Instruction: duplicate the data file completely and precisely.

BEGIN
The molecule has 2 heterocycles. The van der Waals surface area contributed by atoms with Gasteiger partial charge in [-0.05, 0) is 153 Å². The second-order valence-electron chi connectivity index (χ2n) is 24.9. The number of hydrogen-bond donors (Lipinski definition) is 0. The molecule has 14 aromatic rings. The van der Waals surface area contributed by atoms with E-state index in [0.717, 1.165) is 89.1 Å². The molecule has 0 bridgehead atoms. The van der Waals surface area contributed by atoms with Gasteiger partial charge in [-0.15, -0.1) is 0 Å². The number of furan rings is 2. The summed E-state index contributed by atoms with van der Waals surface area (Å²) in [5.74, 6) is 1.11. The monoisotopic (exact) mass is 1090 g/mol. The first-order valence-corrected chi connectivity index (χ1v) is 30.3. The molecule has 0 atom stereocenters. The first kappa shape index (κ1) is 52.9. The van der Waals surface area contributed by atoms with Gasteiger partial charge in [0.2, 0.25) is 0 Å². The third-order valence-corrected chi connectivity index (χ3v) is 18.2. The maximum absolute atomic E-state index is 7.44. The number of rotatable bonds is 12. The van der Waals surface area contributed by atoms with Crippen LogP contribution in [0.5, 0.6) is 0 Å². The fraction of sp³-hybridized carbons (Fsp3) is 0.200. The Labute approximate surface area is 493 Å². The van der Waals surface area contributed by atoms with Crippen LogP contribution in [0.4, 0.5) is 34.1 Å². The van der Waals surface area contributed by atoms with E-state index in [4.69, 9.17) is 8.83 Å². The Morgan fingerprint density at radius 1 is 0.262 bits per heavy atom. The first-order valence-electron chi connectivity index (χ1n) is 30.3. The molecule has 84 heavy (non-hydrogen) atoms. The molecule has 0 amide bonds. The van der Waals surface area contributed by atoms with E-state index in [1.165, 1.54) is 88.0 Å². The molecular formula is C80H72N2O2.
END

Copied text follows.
The molecule has 2 heterocycles. The van der Waals surface area contributed by atoms with Gasteiger partial charge in [-0.05, 0) is 153 Å². The second-order valence-electron chi connectivity index (χ2n) is 24.9. The number of hydrogen-bond donors (Lipinski definition) is 0. The molecule has 14 aromatic rings. The van der Waals surface area contributed by atoms with E-state index in [0.717, 1.165) is 89.1 Å². The molecule has 0 bridgehead atoms. The van der Waals surface area contributed by atoms with Gasteiger partial charge in [-0.15, -0.1) is 0 Å². The number of furan rings is 2. The summed E-state index contributed by atoms with van der Waals surface area (Å²) in [5.74, 6) is 1.11. The monoisotopic (exact) mass is 1090 g/mol. The first-order valence-corrected chi connectivity index (χ1v) is 30.3. The molecule has 0 atom stereocenters. The first kappa shape index (κ1) is 52.9. The van der Waals surface area contributed by atoms with Gasteiger partial charge in [0.2, 0.25) is 0 Å². The third-order valence-corrected chi connectivity index (χ3v) is 18.2. The maximum absolute atomic E-state index is 7.44. The number of rotatable bonds is 12. The van der Waals surface area contributed by atoms with Crippen LogP contribution in [0.5, 0.6) is 0 Å². The fraction of sp³-hybridized carbons (Fsp3) is 0.200. The Labute approximate surface area is 493 Å². The van der Waals surface area contributed by atoms with Crippen LogP contribution in [0.4, 0.5) is 34.1 Å². The van der Waals surface area contributed by atoms with E-state index in [4.69, 9.17) is 8.83 Å². The Morgan fingerprint density at radius 1 is 0.262 bits per heavy atom. The first-order valence-electron chi connectivity index (χ1n) is 30.3. The molecule has 84 heavy (non-hydrogen) atoms. The molecule has 0 amide bonds. The van der Waals surface area contributed by atoms with E-state index in [1.165, 1.54) is 88.0 Å². The molecular formula is C80H72N2O2.